This project is being designed with service users at the heart of the planning process. The project leaves design gaps so that the project has natural ways to develop and change to suit the needs of the participants and families that are involved in it. Michael Watson, one of the programme leaders said “Performing arts is an incredibly useful medium to assist the development of people with autism and has been noted in a number of studies.”
Matt Campbell, the other programme leader said “Performing arts can be instrumental in not just enriching and entertaining children and young people on the autistic spectrum, but also as an educational and developmental tool as well. Through engaging with this project, we hope to help service users develop their communication skills, self-confidence, group working skills, emotional understandings and their sense of self. We will do this through various means throughout the project.”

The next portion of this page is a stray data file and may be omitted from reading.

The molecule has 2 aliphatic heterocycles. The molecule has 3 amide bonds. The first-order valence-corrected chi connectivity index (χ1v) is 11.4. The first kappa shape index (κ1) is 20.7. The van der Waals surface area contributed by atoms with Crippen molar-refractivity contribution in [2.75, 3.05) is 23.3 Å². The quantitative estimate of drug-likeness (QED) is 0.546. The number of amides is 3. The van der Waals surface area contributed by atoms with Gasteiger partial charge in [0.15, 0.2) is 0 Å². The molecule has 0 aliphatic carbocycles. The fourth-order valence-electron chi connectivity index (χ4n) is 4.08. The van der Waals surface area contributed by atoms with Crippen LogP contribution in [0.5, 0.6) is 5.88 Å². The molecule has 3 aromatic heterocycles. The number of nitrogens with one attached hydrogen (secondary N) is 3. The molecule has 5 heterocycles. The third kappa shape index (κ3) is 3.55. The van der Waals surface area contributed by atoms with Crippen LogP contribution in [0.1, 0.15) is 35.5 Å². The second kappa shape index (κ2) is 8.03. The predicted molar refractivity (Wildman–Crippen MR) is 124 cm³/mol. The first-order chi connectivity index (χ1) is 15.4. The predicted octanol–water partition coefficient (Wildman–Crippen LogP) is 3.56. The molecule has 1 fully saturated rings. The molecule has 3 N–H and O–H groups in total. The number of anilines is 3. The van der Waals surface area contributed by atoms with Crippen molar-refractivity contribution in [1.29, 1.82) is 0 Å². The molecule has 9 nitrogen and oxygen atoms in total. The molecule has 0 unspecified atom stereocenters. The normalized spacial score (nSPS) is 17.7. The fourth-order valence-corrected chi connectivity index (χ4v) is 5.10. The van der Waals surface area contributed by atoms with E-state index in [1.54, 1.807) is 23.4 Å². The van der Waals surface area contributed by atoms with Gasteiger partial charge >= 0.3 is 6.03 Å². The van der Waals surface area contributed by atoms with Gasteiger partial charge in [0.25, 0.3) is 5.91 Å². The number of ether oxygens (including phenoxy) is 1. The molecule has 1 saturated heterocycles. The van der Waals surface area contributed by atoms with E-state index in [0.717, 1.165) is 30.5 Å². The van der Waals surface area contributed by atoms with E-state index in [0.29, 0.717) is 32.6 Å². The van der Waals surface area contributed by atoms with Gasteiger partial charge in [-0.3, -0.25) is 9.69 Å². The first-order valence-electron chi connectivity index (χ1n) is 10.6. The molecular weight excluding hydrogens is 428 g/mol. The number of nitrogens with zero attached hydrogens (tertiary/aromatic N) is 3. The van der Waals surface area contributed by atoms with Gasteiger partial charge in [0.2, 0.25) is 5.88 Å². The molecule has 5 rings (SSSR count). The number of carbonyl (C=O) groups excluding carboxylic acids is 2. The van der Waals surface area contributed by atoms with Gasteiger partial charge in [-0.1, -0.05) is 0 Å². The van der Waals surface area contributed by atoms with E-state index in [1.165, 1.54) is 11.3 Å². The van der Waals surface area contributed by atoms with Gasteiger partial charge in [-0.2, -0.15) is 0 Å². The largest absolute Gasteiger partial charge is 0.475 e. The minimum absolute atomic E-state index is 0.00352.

This project will utilise digital media, face to face sessions (when appropriate – due to the pandemic) and live performance.
Michael Foster, the project coordinator said “We aim to create an unforgettable experience that our participants will carry with them for the rest of their lives which will bring with it lifelong skills that performing arts inherently provides.”
This project is live on the Daisy Chain website now and is open for applications.